Most of the wind available on land is too gentle to push commercial wind turbine blades, but now researchers in China have designed a kind of “tiny wind turbine” that can scavenge wind energy from breezes as little as those created by a brisk walk. The method, presented today (September 23, 2020) in the journal Cell Reports Physical Science, is a low-cost and efficient way of collecting light breezes as a micro-energy source.
The new device is not technically a turbine. It is a nanogenerator made of two plastic strips in a tube that flutter or clap together when there is airflow. Like rubbing a balloon to your hair, the two plastics become electrically charged after being separated from contact, a phenomenon called the triboelectric effect. But instead of making your hair stand up like Einstein’s, the electricity generated by the two plastic strips is captured and stored.
The video shows the two plastic strips from the triboelectric nanogenerator flapping in sync for energy generation in slow motion. Credit: Chen, Ma, and Ren et al./Cell Reports Physical Science
“You can collect all the breeze in your everyday life,” says senior author Ya Yang of Beijing Institute of Nanoenergy and Nanosystems, Chinese Academy of Sciences. “We once placed our nanogenerator on a person’s arm, and a swinging arm’s airflow was enough to generate power.”
A breeze as gentle as 1.6 m/s (3.6 mph) was enough to power the triboelectric nanogenerator designed by Yang and his colleagues. The nanogenerator performs at its best when wind velocity is between 4 to 8 m/s (8.9 to 17.9 mph), a speed that allows the two plastic strips to flutter in sync. The device also has a high wind-to-energy conversion efficiency of 3.23%, a value that exceeds previously reported performances on wind energy scavenging. Currently, the research team’s device can power up 100 LED lights and temperature sensors.
“Our intention isn’t to replace existing wind power generation technology. Our goal is to solve the issues that the traditional wind turbines can’t solve,” says Yang. “Unlike wind turbines that use coils and magnets, where the costs are fixed, we can pick and choose low-cost materials for our device. Our device can also be safely applied to nature reserves or cities because it doesn’t have the rotating structures.”
This video shows that the electrical output of the wind-induced triboelectric nanogenerator is enough to power 100 LED lights. Credit: Chen, Ma and Ren et al./Cell Reports Physical Science
Yang says he has two visions for the project’s next steps: one small and one big. In the past, Yang and his colleagues have designed a nanogenerator as small as a coin, but he wants to make it even tinier and more compact with higher efficiency. In the future, Yang and his colleagues would like to combine the device to small electronic devices such as phones, to provide sustainable electric power.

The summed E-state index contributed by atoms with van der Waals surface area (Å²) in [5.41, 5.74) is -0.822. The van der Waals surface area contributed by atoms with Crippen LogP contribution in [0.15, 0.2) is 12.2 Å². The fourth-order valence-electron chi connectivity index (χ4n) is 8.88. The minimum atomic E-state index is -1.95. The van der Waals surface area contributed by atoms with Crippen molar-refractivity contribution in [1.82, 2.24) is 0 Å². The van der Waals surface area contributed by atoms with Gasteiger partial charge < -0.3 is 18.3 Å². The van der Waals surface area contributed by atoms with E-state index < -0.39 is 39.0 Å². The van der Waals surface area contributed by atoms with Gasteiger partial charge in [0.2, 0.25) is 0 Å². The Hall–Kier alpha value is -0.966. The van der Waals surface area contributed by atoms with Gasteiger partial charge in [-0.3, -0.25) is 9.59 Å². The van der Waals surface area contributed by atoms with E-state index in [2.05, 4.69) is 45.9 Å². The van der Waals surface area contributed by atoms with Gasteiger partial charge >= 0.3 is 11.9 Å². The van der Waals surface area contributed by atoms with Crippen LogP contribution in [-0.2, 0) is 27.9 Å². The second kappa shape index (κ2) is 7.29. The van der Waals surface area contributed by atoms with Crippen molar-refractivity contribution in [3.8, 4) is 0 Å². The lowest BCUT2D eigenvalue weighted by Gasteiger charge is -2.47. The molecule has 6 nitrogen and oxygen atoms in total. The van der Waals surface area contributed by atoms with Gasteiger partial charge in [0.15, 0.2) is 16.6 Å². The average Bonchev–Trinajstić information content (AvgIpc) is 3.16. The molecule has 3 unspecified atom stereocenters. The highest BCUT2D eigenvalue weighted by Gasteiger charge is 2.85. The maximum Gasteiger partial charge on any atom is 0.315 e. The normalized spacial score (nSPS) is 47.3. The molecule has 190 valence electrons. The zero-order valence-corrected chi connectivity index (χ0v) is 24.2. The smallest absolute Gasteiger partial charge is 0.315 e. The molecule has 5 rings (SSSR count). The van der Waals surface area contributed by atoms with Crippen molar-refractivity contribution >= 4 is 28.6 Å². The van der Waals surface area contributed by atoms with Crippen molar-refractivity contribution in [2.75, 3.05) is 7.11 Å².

But Yang is also looking to make the device bigger and more powerful. “I’m hoping to scale up the device to produce 1,000 watts, so it’s competitive with traditional wind turbines,” he says. “We can place these devices where traditional wind turbines can’t reach. We can put it in the mountains or on the top of buildings for sustainable energy.”
Reference: “Tribolectric Nanogenerator Exploiting the Bernoulli Effect for Scavenging Wind Energy” by Xin Chen, Xingchen Ma, Weiwei Ren, Lingxiao Gao, Shan Lu, Daqiao Tong, Fayang Wang, Yu Chen, Yi Huang, Hao He, Baoping Tang, Jiajia Zhang, Xiaoqing Zhang, Xiaojing Mu and Ya Yang, 23 September 2020, Cell Reports Physical Science.
This work was supported by the National Key Research and Development Program of China, the Fundamental Research Funds for the Central Universities, the Chongqing University Scientific Research Reserve Top Talent Cultivation Program, the Defense Key Disciplines Lab of Novel Micronano Devices and Systems Technology, the External Cooperation Program of BIC, the Chinese Academy of Sciences, the 2015 Annual Beijing Talents Fund, the Qingdao National Laboratory for Marine Science and Technology, the University of the Chinese Academy of Sciences, the Natural Science Foundation of China, and the Graduate Scientific Research and Innovation Foundation of Chongqing, China.
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